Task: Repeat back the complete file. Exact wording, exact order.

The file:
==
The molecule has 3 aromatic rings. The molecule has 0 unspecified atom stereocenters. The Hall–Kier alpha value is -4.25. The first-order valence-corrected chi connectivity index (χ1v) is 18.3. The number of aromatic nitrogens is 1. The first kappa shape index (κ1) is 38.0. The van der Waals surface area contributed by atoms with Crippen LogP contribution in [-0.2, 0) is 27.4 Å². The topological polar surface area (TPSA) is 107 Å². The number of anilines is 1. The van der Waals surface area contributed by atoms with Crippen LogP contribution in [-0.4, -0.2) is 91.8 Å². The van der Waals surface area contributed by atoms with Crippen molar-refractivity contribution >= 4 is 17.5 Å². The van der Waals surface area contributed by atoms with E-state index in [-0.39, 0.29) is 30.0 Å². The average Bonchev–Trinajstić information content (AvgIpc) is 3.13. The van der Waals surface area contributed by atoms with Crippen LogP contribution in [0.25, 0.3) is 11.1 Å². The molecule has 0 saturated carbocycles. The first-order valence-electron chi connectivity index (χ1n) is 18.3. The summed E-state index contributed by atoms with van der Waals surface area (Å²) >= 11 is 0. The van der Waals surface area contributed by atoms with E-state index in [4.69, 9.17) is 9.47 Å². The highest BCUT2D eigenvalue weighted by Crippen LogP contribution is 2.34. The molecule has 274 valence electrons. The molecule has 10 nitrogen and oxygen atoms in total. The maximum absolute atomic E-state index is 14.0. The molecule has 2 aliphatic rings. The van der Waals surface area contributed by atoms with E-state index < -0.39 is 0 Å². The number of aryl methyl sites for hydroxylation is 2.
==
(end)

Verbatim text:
The molecule has 3 aromatic rings. The molecule has 0 unspecified atom stereocenters. The Hall–Kier alpha value is -4.25. The first-order valence-corrected chi connectivity index (χ1v) is 18.3. The number of aromatic nitrogens is 1. The first kappa shape index (κ1) is 38.0. The van der Waals surface area contributed by atoms with Crippen LogP contribution in [-0.2, 0) is 27.4 Å². The topological polar surface area (TPSA) is 107 Å². The number of anilines is 1. The van der Waals surface area contributed by atoms with Crippen LogP contribution in [-0.4, -0.2) is 91.8 Å². The van der Waals surface area contributed by atoms with Crippen molar-refractivity contribution >= 4 is 17.5 Å². The van der Waals surface area contributed by atoms with E-state index in [-0.39, 0.29) is 30.0 Å². The average Bonchev–Trinajstić information content (AvgIpc) is 3.13. The van der Waals surface area contributed by atoms with Crippen LogP contribution in [0.25, 0.3) is 11.1 Å². The molecule has 0 saturated carbocycles. The first-order valence-electron chi connectivity index (χ1n) is 18.3. The summed E-state index contributed by atoms with van der Waals surface area (Å²) >= 11 is 0. The van der Waals surface area contributed by atoms with E-state index in [4.69, 9.17) is 9.47 Å². The highest BCUT2D eigenvalue weighted by Crippen LogP contribution is 2.34. The molecule has 274 valence electrons. The molecule has 10 nitrogen and oxygen atoms in total. The maximum absolute atomic E-state index is 14.0. The molecule has 2 aliphatic rings. The van der Waals surface area contributed by atoms with E-state index < -0.39 is 0 Å². The number of aryl methyl sites for hydroxylation is 2.